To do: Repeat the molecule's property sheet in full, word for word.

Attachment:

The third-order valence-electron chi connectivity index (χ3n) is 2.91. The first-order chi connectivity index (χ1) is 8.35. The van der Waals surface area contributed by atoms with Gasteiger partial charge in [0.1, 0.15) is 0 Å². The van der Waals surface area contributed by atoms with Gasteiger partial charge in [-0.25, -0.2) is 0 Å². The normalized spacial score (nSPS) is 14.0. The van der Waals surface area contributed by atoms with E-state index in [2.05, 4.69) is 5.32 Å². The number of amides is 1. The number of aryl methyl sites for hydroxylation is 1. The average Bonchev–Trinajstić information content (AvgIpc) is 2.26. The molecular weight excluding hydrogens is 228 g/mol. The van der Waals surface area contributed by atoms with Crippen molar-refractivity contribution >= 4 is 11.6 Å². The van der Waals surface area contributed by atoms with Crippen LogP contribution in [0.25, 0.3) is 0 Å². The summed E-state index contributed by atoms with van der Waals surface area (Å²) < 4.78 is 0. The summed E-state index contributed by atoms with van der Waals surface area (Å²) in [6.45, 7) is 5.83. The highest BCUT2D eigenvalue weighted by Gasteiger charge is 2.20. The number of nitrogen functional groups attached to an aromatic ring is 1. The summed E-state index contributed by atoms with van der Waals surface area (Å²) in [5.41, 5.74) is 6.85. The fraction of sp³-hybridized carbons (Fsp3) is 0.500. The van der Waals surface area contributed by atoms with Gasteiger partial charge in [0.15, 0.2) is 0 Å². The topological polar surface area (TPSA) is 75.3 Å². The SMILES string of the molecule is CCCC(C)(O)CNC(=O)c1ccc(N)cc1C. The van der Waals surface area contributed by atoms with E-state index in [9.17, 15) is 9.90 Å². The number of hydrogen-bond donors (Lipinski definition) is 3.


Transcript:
The third-order valence-electron chi connectivity index (χ3n) is 2.91. The first-order chi connectivity index (χ1) is 8.35. The van der Waals surface area contributed by atoms with Gasteiger partial charge in [0.1, 0.15) is 0 Å². The van der Waals surface area contributed by atoms with Gasteiger partial charge in [-0.25, -0.2) is 0 Å². The normalized spacial score (nSPS) is 14.0. The van der Waals surface area contributed by atoms with E-state index in [2.05, 4.69) is 5.32 Å². The number of amides is 1. The number of aryl methyl sites for hydroxylation is 1. The average Bonchev–Trinajstić information content (AvgIpc) is 2.26. The molecular weight excluding hydrogens is 228 g/mol. The van der Waals surface area contributed by atoms with Crippen molar-refractivity contribution >= 4 is 11.6 Å². The van der Waals surface area contributed by atoms with Crippen LogP contribution in [0.25, 0.3) is 0 Å². The summed E-state index contributed by atoms with van der Waals surface area (Å²) < 4.78 is 0. The summed E-state index contributed by atoms with van der Waals surface area (Å²) in [6.45, 7) is 5.83. The highest BCUT2D eigenvalue weighted by Gasteiger charge is 2.20. The number of nitrogen functional groups attached to an aromatic ring is 1. The summed E-state index contributed by atoms with van der Waals surface area (Å²) in [5.41, 5.74) is 6.85. The fraction of sp³-hybridized carbons (Fsp3) is 0.500. The van der Waals surface area contributed by atoms with Gasteiger partial charge in [0.15, 0.2) is 0 Å². The topological polar surface area (TPSA) is 75.3 Å². The SMILES string of the molecule is CCCC(C)(O)CNC(=O)c1ccc(N)cc1C. The van der Waals surface area contributed by atoms with E-state index in [9.17, 15) is 9.90 Å². The number of hydrogen-bond donors (Lipinski definition) is 3.